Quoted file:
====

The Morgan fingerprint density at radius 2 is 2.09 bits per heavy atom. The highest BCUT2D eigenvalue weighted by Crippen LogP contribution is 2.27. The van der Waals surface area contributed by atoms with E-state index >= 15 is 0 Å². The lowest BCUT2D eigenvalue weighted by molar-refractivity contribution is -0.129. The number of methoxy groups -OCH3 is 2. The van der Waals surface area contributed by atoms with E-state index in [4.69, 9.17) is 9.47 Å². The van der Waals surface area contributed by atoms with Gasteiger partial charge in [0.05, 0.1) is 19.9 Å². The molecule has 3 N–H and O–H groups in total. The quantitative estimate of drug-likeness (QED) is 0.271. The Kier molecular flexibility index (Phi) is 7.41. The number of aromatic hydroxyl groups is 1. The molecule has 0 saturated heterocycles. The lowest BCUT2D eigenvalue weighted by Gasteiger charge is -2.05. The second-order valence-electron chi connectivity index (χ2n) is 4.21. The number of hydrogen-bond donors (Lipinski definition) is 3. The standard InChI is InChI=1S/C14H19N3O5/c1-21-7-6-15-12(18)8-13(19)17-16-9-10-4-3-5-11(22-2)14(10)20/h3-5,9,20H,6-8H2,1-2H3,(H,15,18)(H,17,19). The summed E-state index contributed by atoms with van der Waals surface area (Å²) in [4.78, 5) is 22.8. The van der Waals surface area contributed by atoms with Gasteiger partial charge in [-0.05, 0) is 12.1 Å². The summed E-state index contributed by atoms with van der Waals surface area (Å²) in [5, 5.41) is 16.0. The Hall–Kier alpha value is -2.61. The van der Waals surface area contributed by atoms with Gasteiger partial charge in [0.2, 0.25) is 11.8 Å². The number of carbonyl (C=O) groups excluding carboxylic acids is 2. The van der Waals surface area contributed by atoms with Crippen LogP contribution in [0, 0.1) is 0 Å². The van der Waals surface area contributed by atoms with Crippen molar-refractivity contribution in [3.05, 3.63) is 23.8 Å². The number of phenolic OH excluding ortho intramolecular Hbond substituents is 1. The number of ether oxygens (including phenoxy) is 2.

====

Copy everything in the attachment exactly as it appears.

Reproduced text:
The Morgan fingerprint density at radius 2 is 2.09 bits per heavy atom. The highest BCUT2D eigenvalue weighted by Crippen LogP contribution is 2.27. The van der Waals surface area contributed by atoms with E-state index >= 15 is 0 Å². The lowest BCUT2D eigenvalue weighted by molar-refractivity contribution is -0.129. The number of methoxy groups -OCH3 is 2. The van der Waals surface area contributed by atoms with E-state index in [4.69, 9.17) is 9.47 Å². The van der Waals surface area contributed by atoms with Gasteiger partial charge in [0.05, 0.1) is 19.9 Å². The molecule has 3 N–H and O–H groups in total. The quantitative estimate of drug-likeness (QED) is 0.271. The Kier molecular flexibility index (Phi) is 7.41. The number of aromatic hydroxyl groups is 1. The molecule has 0 saturated heterocycles. The lowest BCUT2D eigenvalue weighted by Gasteiger charge is -2.05. The second-order valence-electron chi connectivity index (χ2n) is 4.21. The number of hydrogen-bond donors (Lipinski definition) is 3. The standard InChI is InChI=1S/C14H19N3O5/c1-21-7-6-15-12(18)8-13(19)17-16-9-10-4-3-5-11(22-2)14(10)20/h3-5,9,20H,6-8H2,1-2H3,(H,15,18)(H,17,19). The summed E-state index contributed by atoms with van der Waals surface area (Å²) in [4.78, 5) is 22.8. The van der Waals surface area contributed by atoms with Gasteiger partial charge in [-0.05, 0) is 12.1 Å². The summed E-state index contributed by atoms with van der Waals surface area (Å²) in [5, 5.41) is 16.0. The Hall–Kier alpha value is -2.61. The van der Waals surface area contributed by atoms with Gasteiger partial charge in [0.2, 0.25) is 11.8 Å². The number of carbonyl (C=O) groups excluding carboxylic acids is 2. The van der Waals surface area contributed by atoms with Crippen LogP contribution in [0, 0.1) is 0 Å². The van der Waals surface area contributed by atoms with Crippen molar-refractivity contribution in [3.05, 3.63) is 23.8 Å². The number of phenolic OH excluding ortho intramolecular Hbond substituents is 1. The number of ether oxygens (including phenoxy) is 2.